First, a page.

Death: by W. B. Yeats - Summary & Analysis

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Summary & Analysis

      Yeats’ time witnessed a great turbulence in the political scenario of Ireland. Leaders like Roger Casement, Arthur Griffith and Kevin O’ Higgins were then leading the country from the forefront. These revolutionaries were guided by their strong will and tough mind in their endeavor to attain the political goal. Among them Kevin O’ Higgins was considered a great man of intellect by Yeats himself. Kevin O’ Higgins was assassinated outside his home. Yeats dedicated this poem commemorating the death of this great patriot.

      The poem within its brief structure upholds the idea of immortality of great soul. A person ceases to exist physically after his death but continues to live spiritually. His great ideas inspire the following generations, his achievements mark the human capabilities. His influence cannot be effaced. In this context, death loses its significance. It is not threatening but becomes an object of mockery.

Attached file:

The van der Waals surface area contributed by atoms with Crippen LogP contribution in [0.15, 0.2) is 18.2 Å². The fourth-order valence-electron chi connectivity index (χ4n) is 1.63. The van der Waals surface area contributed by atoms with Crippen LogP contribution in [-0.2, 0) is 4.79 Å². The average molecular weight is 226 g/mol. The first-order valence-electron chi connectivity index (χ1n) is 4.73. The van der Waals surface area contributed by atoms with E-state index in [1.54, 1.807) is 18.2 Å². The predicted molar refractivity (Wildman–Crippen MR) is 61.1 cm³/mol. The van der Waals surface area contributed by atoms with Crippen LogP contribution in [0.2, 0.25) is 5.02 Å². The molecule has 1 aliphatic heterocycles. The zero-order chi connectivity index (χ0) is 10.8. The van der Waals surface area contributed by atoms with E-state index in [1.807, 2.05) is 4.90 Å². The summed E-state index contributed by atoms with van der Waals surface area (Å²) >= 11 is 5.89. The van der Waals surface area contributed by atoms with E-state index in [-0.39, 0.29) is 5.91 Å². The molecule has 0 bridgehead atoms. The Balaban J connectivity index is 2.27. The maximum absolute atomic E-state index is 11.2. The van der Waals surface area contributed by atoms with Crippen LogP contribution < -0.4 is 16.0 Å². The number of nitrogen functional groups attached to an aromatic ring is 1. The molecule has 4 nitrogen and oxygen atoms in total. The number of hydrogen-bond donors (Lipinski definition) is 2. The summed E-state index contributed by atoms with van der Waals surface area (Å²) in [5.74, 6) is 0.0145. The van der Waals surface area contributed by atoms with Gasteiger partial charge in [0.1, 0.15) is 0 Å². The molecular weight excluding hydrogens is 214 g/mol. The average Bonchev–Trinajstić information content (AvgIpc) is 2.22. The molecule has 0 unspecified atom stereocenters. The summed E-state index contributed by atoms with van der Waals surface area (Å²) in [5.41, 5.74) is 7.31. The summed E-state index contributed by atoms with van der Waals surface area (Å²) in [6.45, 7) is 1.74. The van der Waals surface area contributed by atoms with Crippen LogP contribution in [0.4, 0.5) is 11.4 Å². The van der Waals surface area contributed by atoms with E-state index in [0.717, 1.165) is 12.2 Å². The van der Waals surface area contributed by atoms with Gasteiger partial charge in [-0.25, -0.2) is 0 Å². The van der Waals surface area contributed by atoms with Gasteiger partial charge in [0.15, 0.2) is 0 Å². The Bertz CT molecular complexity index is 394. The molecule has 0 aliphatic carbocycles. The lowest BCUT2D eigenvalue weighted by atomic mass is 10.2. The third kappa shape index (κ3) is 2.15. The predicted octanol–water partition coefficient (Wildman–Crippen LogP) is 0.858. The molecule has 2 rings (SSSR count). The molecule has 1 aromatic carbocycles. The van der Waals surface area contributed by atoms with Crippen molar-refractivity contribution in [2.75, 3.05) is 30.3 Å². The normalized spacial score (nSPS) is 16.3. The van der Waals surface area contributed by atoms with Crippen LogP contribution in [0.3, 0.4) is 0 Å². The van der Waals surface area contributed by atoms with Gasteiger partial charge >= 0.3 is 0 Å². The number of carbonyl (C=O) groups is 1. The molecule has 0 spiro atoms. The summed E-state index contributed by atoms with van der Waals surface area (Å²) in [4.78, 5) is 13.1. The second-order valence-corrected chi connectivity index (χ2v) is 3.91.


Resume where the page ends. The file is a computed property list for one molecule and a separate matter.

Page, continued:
Critical Appreciation

      The poem Death by W. B. Yeats is written in the memory of great Irish leader and patriot Kevin O’ Higgins. It is published in the collection of poetry to ‘The Winding Stair and other Poems.’

Critical Explanation

L. 5-6. Many times again—Several attempts had been made to kill him and each time he narrowly escaped death.
L. 9. Derision—Mockery L. 10. Supersession of breath— Replacement of breath i.e. death.
L. 7-10. A great.....breath—The ‘great man’ is referred to Irish political leader Kevin O’Higgins. He was assassinated by men from opposition who are ‘murderous’. He was a great patriot and his fearless soul encountered many such previous attempts. He was not afraid of death. He simply mocked at it.
L. 11-12. He knows.....death—A truly knowledgable man knows that death does not signify the end of life. Death brings the end of physical existence but spiritual life continues to exist.

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